Article from: TDM 5 (2012), in Editorial
As evidence of tobacco's devastating effect on human health has grown in recent decades, States' regulatory efforts to restrict tobacco use have correspondingly increased. A key international response to the globalisation of the tobacco epidemic has been the World Health Organization's Framework Convention on Tobacco Control ('WHO FCTC'), which opened for signature in 2003 and entered into force in 2005. The WHO FCTC has also influenced the development of domestic tobacco policy, such as Australia's recent passage of the Tobacco Plain Packaging Act 2011 (Cth), and public consultations towards similar mandatory plain packaging schemes in the United Kingdom and New Zealand. At the same time, a perception of tension has arisen between heightened public health regulation in the tobacco sector and States' obligations under international trade and investment agreements. This tension lies very much at the heart of a series of recent and ongoing domestic and international disputes concerning tobacco products. This TDM Special Issue offers a timely look at these issues in the lead-up to the Fifth Session of the Conference of the Parties to the WHO FCTC, to be held from 12 to 17 November 2012 in Seoul ('COP5'). The contributors to the Special Issue discuss a range of disputes and negotiations concerning tobacco control regulation, offering insights into the legal questions at issue, their political ramifications, and their future resolution. The contributions address the broad themes of trade and investment in tobacco, the WHO and the WHO FCTC, plain tobacco packaging, and flavoured cigarettes, as explained below.
The Editors are conducting research in collaboration with the Cancer Council Victoria pursuant to a three-year grant from the Australian National Preventive Health Agency. Professor Andrew Mitchell is also a member of the Australian Government's Expert Advisory Group on Plain Tobacco Packaging. The Editors are not bound to reach any particular conclusion in their research, and their published work reflects their own academic views.
The Editors gratefully acknowledge the expert assistance provided by Catherine Gascoigne, Researcher, Melbourne Law School in editing and preparing this Special Issue for publication.
Selection and Editing of Articles
Pursuant to the usual editorial requirements of TDM, submissions for this Special Issue were welcomed from all sources, regardless of affiliation, in order to reflect a variety of viewpoints. Each contributor was asked to disclose in their paper any conflict of interest or relevant affiliation. The views in this Special Issue are those of the individual authors and do not necessarily correspond to those of the Editors. The editing was also relatively non-intrusive, in order to allow each author to retain their own voice and perspective. The summaries of the papers that appear below, however, reflect the understanding of the Editors of each paper.
International Trade Law
In this Special Issue, three contributors look specifically at the apparent friction between domestic regulation and international trade liberalisation in the context of tobacco. In his article, 'Free Trade and Tobacco,' Simon Lester examines the kinds of trade and investment disputes that have arisen in relation to tobacco generally, before turning specifically to consider the United States' policy stance on tobacco control and the possibility of excluding tobacco from its international trade and investment agreements. Lester concludes that international trade and investment agreements should not countenance protection of domestic tobacco producers but should allow domestic regulation to address health risks associated with tobacco use.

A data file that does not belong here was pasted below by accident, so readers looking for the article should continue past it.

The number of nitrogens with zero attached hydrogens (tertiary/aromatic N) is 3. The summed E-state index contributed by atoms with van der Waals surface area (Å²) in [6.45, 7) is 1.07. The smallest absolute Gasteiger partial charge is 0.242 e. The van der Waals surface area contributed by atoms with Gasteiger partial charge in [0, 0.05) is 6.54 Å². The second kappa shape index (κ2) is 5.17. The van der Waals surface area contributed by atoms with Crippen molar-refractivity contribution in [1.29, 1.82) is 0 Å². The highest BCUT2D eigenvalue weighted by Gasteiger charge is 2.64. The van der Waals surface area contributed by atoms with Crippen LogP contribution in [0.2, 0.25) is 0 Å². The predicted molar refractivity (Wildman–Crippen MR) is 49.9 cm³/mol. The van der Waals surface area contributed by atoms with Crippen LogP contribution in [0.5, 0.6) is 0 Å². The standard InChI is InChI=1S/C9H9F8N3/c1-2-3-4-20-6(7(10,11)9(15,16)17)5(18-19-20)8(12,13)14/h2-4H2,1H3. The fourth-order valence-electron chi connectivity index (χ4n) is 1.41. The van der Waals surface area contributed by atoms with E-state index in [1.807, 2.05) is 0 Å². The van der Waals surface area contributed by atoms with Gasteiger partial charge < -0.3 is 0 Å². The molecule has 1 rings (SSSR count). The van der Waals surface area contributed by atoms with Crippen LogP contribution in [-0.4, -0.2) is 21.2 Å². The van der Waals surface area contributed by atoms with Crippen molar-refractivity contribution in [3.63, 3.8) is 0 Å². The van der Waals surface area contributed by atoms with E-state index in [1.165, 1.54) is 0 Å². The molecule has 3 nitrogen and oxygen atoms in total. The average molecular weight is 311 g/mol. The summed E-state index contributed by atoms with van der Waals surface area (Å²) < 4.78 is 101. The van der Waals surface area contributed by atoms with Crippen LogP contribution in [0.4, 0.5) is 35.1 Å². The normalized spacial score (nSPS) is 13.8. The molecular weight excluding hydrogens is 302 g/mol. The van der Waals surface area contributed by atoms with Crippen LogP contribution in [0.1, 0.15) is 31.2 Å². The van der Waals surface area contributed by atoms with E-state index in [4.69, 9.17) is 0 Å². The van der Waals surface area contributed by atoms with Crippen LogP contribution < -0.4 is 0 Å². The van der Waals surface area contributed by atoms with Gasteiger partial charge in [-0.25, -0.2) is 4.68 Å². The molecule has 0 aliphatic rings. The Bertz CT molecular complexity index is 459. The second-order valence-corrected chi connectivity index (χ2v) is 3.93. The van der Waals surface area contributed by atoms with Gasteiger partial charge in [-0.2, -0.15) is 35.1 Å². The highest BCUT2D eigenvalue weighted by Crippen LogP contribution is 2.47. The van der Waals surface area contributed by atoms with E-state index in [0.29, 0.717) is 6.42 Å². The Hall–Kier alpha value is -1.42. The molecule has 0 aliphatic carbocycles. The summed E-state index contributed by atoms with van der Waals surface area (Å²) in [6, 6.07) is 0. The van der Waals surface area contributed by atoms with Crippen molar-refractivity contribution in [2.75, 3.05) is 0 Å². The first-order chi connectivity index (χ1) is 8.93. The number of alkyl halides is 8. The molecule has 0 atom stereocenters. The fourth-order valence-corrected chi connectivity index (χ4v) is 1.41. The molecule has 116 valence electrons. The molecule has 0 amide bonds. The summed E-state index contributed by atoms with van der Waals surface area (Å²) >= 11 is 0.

Also focusing on the United States, Jamie Strawbridge discusses the effect of the dispute settlement ruling of the World Trade Organization ('WTO') in US - Clove Cigarettes on recent United States trade policy. According to Strawbridge, US - Clove Cigarettes (a case discussed further below in the section on flavoured cigarettes) puts to the test the capacity of WTO law to accommodate the public health objectives of WTO Members. With this in mind, Strawbridge sets out the context for the United States' proposed 'carve out' for tobacco products in the Trans-Pacific Partnership Agreement ('TPPA') and the potential implications of this carve out for the United States' WTO obligations.
The WHO FCTC and the WHO itself are in many ways a focal point for all legal issues concerning tobacco control. Lucasz Gruszczynski recognises this in his article, 'The WHO Framework Convention on Tobacco Control as an International Standard under the TBT Agreement?'. In this piece, after analysing the WHO FCTC and its Guidelines against criteria developed in recent WTO jurisprudence, Gruszczynski concludes that valid grounds exist for characterising these documents as relevant standards under the WTO's Agreement on Technical Barriers to Trade.
Alberto Alemanno addresses one iteration of litigation by Philip Morris in response to tobacco control regulation. Specifically, Alemanno examines the proceedings brought before the Court of Justice of the European Free Trade Association States ('EFTA Court') against Norway, in response to a measure that bans the display of tobacco products at points of sale. Alemanno concludes that the EFTA Court's judgment is likely to have a significant impact on the development of tobacco controls beyond the European Economic Area and is also likely to affect the ongoing revision of the EU Tobacco Products Directive.
Joël Sollier and Rosella Mangion, of the Office of Legal Affairs within the ICPO - INTERPOL General Secretariat, discuss illicit trade in tobacco products. The authors contend that such trade is growing and that combating it requires collaboration between 'law enforcement and national authorities' and 'the legitimate tobacco industry'. Sollier and Mangion include in their analysis discussion of the Draft Protocol to Eliminate Illicit Trade in Tobacco Products, the text of which will be submitted to COP5, as well as INTERPOL's Trafficking in Illicit Goods Programme.
International Investment Law